Trend 1900/1990-2100 Decreasing 10-30% increase 5-10% increase

1 In relation to CO2 at a 100-year time horizon.
2 Through chemical transformation.
3 Increase much less than linear since 1990.
4 Increase less than linear since 1980; at present nearly stable.
Note: Concentration specified as: ppmv = parts per 106 by volume; ppbv = parts per 109 by volume.
Sources: IPCC Second Assessment Report 1992; and R. Brinkman and W.G. Sombroek. The effects of global climatic change on soil conditions in relation to plant growth and food production. In D. Norse and W.G. Sombroek, eds. Global climatic change and agricultural production. Direct and indirect effects of changing hydrological, soil and plant physological processes. Chichester, UK, Wiley. (in press).

For example, existing and affordable energy-efficient lighting technologies would reduce fossil fuel consumption. Greater use of such technologies would require public education. Similarly, current techniques that make more efficient use of nitrogen fertilizers are already justified by decreased costs and increased productivity, but they will also reduce emissions of N2O.

The no-regrets approach involves policy changes that are already justifiable and desirable for improving economic efficiency but that would also have important direct or indirect impacts on GHG emissions - such policy changes include addressing market systems and policies that distort economic costs and underprice resources - such policy reforms generally have the characteristics of no-regrets actions in that they are desirable, even without global warming.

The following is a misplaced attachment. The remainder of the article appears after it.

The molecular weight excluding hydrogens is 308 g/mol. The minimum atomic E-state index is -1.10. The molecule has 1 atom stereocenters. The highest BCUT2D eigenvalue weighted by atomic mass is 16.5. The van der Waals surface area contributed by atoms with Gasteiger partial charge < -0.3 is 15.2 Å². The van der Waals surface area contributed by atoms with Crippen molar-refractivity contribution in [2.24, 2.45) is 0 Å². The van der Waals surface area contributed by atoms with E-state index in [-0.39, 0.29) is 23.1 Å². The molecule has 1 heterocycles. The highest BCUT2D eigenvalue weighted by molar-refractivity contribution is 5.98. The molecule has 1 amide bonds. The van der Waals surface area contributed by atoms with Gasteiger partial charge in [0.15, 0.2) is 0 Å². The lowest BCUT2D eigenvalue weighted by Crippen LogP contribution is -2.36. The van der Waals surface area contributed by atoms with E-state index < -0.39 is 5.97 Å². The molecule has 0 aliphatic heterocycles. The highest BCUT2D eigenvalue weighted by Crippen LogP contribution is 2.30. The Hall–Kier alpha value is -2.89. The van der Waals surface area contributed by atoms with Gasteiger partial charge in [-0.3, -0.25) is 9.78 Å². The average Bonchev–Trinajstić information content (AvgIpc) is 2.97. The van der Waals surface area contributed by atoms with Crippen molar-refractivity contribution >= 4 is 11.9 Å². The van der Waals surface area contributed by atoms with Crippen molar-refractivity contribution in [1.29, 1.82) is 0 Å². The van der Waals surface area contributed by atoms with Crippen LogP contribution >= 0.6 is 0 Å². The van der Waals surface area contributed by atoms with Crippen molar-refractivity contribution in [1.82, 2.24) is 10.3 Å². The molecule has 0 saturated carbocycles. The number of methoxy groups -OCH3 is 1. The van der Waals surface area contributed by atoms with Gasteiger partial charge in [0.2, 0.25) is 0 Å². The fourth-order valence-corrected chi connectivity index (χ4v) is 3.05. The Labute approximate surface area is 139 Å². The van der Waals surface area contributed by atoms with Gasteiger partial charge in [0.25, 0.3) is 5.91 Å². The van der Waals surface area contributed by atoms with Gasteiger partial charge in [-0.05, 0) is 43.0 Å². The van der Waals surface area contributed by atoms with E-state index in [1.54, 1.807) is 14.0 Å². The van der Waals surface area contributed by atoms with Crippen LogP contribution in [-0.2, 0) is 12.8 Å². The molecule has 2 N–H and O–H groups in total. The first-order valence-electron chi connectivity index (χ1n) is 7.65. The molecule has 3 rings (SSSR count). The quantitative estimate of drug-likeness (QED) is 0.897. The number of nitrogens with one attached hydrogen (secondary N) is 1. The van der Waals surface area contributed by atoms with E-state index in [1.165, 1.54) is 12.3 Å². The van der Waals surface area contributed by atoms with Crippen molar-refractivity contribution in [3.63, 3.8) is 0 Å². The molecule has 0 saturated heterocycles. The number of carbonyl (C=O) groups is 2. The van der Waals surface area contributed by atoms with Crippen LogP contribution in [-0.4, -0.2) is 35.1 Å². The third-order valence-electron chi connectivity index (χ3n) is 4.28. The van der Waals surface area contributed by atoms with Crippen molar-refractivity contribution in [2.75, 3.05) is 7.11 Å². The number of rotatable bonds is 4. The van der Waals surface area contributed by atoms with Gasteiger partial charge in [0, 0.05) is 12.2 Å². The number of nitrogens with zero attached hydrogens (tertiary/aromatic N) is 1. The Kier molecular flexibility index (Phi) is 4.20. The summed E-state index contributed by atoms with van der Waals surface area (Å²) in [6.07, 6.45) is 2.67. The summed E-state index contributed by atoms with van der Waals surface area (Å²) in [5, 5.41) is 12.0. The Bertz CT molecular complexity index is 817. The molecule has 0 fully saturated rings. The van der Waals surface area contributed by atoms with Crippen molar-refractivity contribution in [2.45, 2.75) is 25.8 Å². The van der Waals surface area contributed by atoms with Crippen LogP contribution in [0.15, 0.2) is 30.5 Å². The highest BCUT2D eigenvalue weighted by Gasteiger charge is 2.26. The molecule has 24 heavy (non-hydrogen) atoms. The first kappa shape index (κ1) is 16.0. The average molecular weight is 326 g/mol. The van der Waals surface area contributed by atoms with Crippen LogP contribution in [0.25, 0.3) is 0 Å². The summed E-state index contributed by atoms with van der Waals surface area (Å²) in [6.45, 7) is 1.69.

Policy linkages to agriculture, forestry and fisheries

Some important agricultural policies that may be encouraged because they contribute to GHG abatement include reforestation, soil organic matter conservation and improved efficiency of irrigation systems and fertilizer application. Many argue that actions to reduce deforestation in some developing countries should be described as no-regrets responses, partly since many other serious problems are associated with deforestation (loss of biodiversity and diminished watershed protection). CO2 abatement also includes improving energy efficiency and reducing or eliminating fuel subsidies for agricultural users. Measures to improve fertilizer formulations and to decrease fertilizer waste could reduce N2O emissions; measures that improve the quality of livestock feeds may reduce CH4 and N2O emissions. If global warming is deemed to be a serious enough threat, taxes on fertilizer use or restrictions on energy inputs may have to be considered. The latter policy options will not be viable in many developing countries with actual or impending food shortages. Ongoing research may identify other ways of reducing the emissions concerned.